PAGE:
After years of wading through a number of proposals from the Indiana Football Coaches Association, the Indiana High School Athletic Association’s Executive Committee has changed the look of high school football playoffs — and at the same time changed all high school sports come 2013-14.
The committee voted 13-5 to add a class to the football playoffs starting in the fall of 2013 when there will be a Class 6A. Currently there are five classes of football. Each class has 64 teams (except for class A which has xxx teams). Under the new system the largest 32 teams will now be classified as Class 6A, while the next largest 32 teams will be in Class 5A. Classes A through 4A will remain the same.
The playoffs from Class A through 4A will remain the same with three weeks of sectional play, then a regional, semi-state and state championship games. All Class 5A and 6A teams will get a one week bye and then begin their playoffs in the semifinal rounds of the traditional playoff schedule.
Adding a new class doesn’t affect any of the schools as all are in the bottom three classes. Still Charley German, the veteran head coach in the area, thinks its a nice move.
“It won’t impact us, but it’s only fair and it levels the field for the bigger schools,” he said. “Right now you have the Carmels, North Centrals and Ben Davises with upward of 4,000 students. The bottom schools of the current class 5A may have an enrollment of just 1,500 or so. That’s nearly three times as many students and there is no where near that kind of a spread in any other class. I think it’s a good move.”
“I am extremely encouraged by the vision and valor of our executive committee in making these progressive decisions on behalf of student-athletes in the Hoosier state,” IHSAA Commissioner Bobby Cox said. “It is my belief that these changes significantly address competition issues in football and will prove to enhance the team sport experience across all other disciplines.”
The second part of the new rules passed by the committee could have an impact on local teams. It’s called the success factor.
A school will receive one point for winning a sectional, two for a regional, three for the semistate and four for winning a state title. During any two-year period if a school accumulates six points in any team sport that school will be forced to move up a class. For example, if a team wins the regional one year and then wins a state title the next it would be forced to move up a class the following year. Or if a team won back-to-back semistates it would be forced to move up.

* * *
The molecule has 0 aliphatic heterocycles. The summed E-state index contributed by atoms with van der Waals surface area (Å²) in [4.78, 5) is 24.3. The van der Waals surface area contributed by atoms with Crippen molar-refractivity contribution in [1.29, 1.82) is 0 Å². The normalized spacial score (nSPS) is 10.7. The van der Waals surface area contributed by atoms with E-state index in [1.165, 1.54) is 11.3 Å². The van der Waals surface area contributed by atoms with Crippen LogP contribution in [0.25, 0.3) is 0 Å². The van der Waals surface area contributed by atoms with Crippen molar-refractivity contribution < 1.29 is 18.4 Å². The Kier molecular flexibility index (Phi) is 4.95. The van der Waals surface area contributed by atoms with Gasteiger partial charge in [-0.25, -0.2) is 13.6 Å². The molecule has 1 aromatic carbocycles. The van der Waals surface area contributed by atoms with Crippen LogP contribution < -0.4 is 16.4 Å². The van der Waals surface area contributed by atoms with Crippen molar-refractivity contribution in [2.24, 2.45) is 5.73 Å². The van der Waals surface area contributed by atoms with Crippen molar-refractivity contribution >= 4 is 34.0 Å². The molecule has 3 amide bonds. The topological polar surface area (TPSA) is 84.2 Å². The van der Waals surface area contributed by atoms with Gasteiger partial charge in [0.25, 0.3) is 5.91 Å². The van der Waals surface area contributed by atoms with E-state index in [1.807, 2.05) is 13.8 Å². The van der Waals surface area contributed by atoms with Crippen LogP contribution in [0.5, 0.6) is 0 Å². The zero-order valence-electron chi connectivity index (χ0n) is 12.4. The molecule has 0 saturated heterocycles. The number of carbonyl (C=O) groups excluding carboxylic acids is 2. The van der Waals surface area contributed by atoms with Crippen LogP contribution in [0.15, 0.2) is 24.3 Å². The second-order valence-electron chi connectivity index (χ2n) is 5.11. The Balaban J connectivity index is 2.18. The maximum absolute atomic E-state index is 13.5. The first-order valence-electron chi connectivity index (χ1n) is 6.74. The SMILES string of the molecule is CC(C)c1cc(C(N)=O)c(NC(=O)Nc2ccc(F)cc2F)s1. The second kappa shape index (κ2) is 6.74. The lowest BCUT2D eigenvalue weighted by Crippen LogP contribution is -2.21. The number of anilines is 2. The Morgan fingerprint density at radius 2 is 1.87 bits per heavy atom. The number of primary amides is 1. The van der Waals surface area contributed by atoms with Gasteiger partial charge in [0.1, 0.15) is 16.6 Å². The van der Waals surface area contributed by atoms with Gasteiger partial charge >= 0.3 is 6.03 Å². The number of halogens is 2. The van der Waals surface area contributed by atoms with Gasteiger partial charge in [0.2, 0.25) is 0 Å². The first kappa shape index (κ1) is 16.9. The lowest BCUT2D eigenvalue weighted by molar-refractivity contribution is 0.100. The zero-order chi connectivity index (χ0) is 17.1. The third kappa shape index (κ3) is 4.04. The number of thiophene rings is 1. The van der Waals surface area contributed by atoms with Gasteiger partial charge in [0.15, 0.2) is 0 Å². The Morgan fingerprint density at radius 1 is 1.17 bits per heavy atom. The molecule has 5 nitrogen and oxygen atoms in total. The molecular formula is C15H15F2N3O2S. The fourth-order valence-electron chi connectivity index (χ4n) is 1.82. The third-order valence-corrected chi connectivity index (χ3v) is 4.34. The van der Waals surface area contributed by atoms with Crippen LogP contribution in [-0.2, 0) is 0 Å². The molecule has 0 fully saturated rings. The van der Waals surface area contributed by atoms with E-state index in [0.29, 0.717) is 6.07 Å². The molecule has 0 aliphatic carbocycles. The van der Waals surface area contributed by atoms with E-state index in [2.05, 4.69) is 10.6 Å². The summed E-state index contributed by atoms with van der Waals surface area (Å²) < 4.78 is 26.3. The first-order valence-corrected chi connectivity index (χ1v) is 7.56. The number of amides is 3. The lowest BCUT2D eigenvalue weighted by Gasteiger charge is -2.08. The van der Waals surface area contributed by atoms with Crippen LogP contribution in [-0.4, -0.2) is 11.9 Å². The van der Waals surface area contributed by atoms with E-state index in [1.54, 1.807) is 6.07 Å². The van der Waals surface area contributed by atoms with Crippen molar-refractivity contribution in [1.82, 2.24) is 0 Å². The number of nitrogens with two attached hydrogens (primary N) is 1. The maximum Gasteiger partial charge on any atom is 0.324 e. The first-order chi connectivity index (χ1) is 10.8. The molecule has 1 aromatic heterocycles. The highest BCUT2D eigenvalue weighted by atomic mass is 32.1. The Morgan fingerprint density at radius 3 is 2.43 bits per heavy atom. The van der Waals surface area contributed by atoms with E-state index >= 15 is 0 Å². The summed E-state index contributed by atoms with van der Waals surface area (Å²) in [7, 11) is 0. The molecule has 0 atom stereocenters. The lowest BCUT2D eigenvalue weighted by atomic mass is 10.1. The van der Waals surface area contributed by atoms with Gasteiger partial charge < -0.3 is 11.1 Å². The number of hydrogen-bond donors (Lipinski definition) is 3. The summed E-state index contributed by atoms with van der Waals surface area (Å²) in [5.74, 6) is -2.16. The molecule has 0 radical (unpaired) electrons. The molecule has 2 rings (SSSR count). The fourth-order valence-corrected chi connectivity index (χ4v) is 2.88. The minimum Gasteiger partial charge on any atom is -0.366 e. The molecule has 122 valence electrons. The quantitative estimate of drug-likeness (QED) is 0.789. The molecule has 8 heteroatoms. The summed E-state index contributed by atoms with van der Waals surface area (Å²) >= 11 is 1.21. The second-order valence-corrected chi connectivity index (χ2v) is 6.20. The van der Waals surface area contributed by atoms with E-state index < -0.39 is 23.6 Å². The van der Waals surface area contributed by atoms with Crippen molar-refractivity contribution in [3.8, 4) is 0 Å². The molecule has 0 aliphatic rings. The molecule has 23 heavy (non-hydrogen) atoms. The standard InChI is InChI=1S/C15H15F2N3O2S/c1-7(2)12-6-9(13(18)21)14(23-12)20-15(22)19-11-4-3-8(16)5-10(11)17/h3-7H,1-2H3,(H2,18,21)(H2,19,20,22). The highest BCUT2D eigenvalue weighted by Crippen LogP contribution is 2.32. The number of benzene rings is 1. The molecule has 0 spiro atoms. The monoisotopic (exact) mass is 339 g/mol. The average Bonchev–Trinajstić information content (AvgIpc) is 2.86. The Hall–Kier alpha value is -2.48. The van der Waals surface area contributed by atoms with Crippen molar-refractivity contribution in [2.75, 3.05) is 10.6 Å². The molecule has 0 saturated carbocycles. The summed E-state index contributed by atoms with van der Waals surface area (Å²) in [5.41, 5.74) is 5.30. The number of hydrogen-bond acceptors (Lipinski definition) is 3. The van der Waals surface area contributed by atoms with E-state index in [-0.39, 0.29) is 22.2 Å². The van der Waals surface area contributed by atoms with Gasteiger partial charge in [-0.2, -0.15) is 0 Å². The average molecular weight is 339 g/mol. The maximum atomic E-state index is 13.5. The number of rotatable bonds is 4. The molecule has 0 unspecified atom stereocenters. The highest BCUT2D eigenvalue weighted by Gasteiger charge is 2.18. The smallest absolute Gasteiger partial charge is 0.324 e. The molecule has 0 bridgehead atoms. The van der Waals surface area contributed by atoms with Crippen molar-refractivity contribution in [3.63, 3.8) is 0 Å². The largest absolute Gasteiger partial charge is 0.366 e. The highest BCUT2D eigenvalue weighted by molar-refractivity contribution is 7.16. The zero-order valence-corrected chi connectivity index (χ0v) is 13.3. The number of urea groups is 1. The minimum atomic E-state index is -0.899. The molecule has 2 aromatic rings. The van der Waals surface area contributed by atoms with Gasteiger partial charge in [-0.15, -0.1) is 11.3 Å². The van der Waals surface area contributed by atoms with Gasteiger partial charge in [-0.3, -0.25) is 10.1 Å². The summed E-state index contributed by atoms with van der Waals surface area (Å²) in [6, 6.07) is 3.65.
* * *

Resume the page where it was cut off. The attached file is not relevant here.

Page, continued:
Should a school earn six points or more during a specified two-year period that school would compete in the next higher enrollment class for the ensuing two seasons. Tournament success achieved during the 2011-12 and 2012-13 school years will be used to determine classifications in 2013-14.
“The driving force behind this is the parochial schools,” North Montgomery Athletics Director Matt Merica said. “For years coaches have been complaining about trying to level the playing field and I think this is a nice step in that direction. There have been all kinds of proposals out there like a multiplier, but this one got enough support and got passed. I think it has good merits to it.”
Just because a school gets moved up in one sport does not mean it will get moved up in other sports.
Had the new rules been in place the only Montgomery County team that would have been affected would have been the North Montgomery football team when it won back-to-back state titles in 1995 and 1996. Crawfordsville’s baseball team in recent years would have come close but the most points it would have earned in a two-year period would have been five, not the six needed to move up.
German said the IFCA had proposed a four-year tradition plan, which was similar to the “success factor” which was passed.
“I think they (the executive committee) probably just weren’t really comfortable doing it for one sport,” German said. “I really think it’s not a bad thing.”
German sees all the changes as good, but not without their issues.
“I have been around long enough to see a lot of things,” he said. “When I first started everyone was down in October as there were no playoffs. Then we went to a cluster system, which wasn’t the greatest by any means, but it was something. Then they went to a format where everyone was put into the playoffs and I really think that has propelled football to where it is today. We have more Division I players than ever before and I think it is because the game is so popular and a lot of that is because of the playoffs. This is another step in the right direction. It might need to be tweaked but I see it as a positive move.”
Will this put to bed the private-public debate, especially in football? Probably not, but like German said, “It’s a move in the right direction.”